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              Ultra-high-throughput microbial community analysis on the Illumina HiSeq and MiSeq platforms

              DNA sequencing continues to decrease in cost with the Illumina HiSeq2000 generating up to 600 Gb of paired-end 100 base reads in a ten-day run. Here we present a protocol for community amplicon sequencing on the HiSeq2000 and MiSeq Illumina platforms, and apply that protocol to sequence 24 microbial communities from host-associated and free-living environments. A critical question as more sequencing platforms become available is whether biological conclusions derived on one platform are consistent with what would be derived on a different platform. We show that the protocol developed for these instruments successfully recaptures known biological results, and additionally that biological conclusions are consistent across sequencing platforms (the HiSeq2000 versus the MiSeq) and across the sequenced regions of amplicons.
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                Author and article information

                Contributors
                simonlax@uchicago.edu
                jhampton-marcell@anl.gov
                sgibbons@uchicago.edu
                gbcolares@gmail.com
                Dansmith01@gmail.com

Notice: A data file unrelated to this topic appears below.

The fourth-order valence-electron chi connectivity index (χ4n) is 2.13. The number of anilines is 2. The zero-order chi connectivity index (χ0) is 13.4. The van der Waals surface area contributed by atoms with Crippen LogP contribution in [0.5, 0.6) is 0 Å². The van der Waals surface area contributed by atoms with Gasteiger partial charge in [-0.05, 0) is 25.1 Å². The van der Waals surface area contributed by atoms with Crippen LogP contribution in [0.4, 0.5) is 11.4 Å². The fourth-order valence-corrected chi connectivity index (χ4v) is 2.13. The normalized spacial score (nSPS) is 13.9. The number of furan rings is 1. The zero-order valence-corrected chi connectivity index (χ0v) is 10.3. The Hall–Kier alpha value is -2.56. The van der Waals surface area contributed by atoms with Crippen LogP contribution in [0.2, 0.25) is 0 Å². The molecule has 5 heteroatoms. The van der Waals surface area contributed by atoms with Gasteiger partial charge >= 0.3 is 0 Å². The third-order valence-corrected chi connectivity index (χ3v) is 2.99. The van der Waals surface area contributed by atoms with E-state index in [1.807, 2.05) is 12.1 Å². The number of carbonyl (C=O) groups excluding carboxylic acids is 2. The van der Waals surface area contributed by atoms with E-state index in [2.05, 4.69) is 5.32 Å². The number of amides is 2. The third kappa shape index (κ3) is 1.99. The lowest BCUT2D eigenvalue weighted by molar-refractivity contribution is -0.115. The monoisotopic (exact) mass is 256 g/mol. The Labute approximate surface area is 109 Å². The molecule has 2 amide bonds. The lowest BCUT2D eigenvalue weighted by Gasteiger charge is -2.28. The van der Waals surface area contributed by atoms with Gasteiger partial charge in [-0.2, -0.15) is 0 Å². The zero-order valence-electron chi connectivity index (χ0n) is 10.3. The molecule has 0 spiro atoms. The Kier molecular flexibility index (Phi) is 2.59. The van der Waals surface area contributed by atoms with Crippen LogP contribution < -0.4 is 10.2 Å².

jonathan.eisen@gmail.com
                gilbertjack@anl.gov
                Journal
                Microbiome
                Microbiome
                Microbiome
                BioMed Central (London )
                2049-2618
                12 May 2015
                12 May 2015
                2015
                : 3
                Affiliations
                [ ]Institute for Genomics and Systems Biology, Biosciences Department, Argonne National Laboratory, 9700 South Cass Avenue, Argonne, IL 60439 USA
                [ ]Department of Ecology and Evolution, University of Chicago, 1101 E 57th Street, Chicago, IL 60637 USA
                [ ]Graduate Program in Biophysical Sciences, University of Chicago, 5801 South Ellis Avenue, Chicago, USA
                [ ]Departamento de Biologia, Universidade Federal do Ceará, Avenida da Universidade, 2853 - Benfica, Fortaleza, CE 60440-900 Brazil
                [ ]Alkek Center for Metagenomics and Microbiome Research, Department of Molecular Virology and Microbiology, Baylor College of Medicine, 1 Baylor Plaza, Houston, TX 77030 USA
                [ ]Department of Evolution and Ecology, University of California, 1544 Newton Ct, Davis, CA USA
                [ ]Department of Medical Microbiology and Immunology, University of California, 1544 Newton Ct, Davis, CA USA
                [ ]UC Davis Genome Center, University of California, 1 Shields Avenue, Davis, CA USA
                [ ]Marine Biological Laboratory, 7 MBL Street, Woods Hole, MA 02543 USA
                [ ]College of Environmental and Resource Sciences, Zhejiang University, 38 Zheda Road, Hangzhou, 310058 China
                Article
                82
                10.1186/s40168-015-0082-9
                4427962
                25969737
                © Lax et al.; licensee BioMed Central. 2015

                This is an Open Access article distributed under the terms of the Creative Commons Attribution License ( http://creativecommons.org/licenses/by/4.0), which permits unrestricted use, distribution, and reproduction in any medium, provided the original work is properly credited. The Creative Commons Public Domain Dedication waiver ( http://creativecommons.org/publicdomain/zero/1.0/) applies to the data made available in this article, unless otherwise stated.